A topic of general interest to population ecologists and of particular interest to fisheries managers is the concept of production. How much biomass (or fish flesh) is a population producing, and how much of this is available to predators, including humans, without causing the population to crash? Can production be predicted from such measurable population traits as the birth and death schedules of different age classes (i.e., from calculations using life table characteristics discussed above)? Production is calculated as the growth rate of individuals over a time period multiplied by the biomass of the age class, corrected for mortality occurring during the time period (Ricker 1975; Gulland 1983; Wootton 1990; Ross 1997).
Natural production values for different populations of temperate freshwater fishes vary widely, from <0.1 g/m2/ year for Sockeye Salmon in an Oregon lake to 155 g/m2/ year for desert pupfish (Cyprinodon nevadensis, Cyprinodontidae) in a desert stream in California. Most populations fall near the lower end of these values, in the 1–10 g/m2/year range. Tropical and fertilized ponds often show higher values (Chapman 1978). Knowing production also allows one to calculateannual turnover, which is the ratio of production to biomass (P : B). Turnover is an index of how productive populations and subpopulations are; it can be quite useful in understanding ecosystem processes. Among different age classes, very young fishes, although constituting relatively little of the biomass of the overall population, contribute 60–80% of population production because of their high P : B ratios. Young fish have very high growth rates relative to their sizes and hence have high turnover rates.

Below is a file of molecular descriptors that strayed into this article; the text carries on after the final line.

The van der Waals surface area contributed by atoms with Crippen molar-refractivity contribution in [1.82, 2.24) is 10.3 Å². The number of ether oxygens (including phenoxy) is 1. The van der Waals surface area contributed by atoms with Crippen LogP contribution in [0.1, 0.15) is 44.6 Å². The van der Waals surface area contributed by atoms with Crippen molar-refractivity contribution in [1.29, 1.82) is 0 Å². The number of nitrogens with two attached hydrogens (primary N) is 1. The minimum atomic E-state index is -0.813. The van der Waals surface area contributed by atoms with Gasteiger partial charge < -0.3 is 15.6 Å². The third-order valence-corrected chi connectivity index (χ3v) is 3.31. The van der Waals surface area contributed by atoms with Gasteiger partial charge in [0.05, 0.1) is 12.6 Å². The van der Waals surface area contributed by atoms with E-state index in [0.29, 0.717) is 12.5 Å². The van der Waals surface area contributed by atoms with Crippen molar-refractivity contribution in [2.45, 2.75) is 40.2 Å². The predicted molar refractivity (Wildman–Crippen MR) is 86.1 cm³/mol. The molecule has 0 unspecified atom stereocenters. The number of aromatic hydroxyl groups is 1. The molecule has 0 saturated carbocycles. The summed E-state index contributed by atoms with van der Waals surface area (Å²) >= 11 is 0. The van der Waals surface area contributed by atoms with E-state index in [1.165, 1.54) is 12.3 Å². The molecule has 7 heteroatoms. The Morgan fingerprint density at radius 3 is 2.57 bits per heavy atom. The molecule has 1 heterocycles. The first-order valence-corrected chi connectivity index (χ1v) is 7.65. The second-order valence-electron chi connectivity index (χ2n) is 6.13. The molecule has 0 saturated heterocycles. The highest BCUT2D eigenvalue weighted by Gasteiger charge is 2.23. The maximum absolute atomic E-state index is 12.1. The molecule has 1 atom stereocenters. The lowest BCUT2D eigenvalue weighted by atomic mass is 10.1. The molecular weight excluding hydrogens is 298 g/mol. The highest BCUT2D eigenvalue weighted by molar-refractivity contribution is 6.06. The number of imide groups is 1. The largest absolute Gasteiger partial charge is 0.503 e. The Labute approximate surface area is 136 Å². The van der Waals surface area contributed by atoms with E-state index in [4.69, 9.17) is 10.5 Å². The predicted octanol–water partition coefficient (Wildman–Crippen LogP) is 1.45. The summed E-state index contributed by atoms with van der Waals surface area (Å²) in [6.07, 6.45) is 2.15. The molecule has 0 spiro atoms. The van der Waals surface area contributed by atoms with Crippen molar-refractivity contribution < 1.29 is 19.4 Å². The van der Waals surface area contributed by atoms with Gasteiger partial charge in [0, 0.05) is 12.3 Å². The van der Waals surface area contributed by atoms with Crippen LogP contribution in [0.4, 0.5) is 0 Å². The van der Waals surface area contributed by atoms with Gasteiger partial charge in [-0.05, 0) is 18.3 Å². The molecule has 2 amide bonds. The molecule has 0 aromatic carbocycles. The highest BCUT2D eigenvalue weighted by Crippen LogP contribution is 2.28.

Yields to predators are therefore relatively higher when predators feed on young fish rather than eating older, slower growing fish. Whether high rates of exploitation of young age classes by predators reflect some form of optimal exploitation due to relative P : B ratios, or whether they just reflect ease of capture, would make an interesting study. Regardless, overfishing might be reduced if fisheries targeted younger age classes instead of imposing minimum size limits and targeting reproductively mature individuals. Such a management approach would more closely mimic natural predator–prey and assemblage interactions, relationships to which prey species have adjusted their life history traits over evolutionary time (Helfman 2007).
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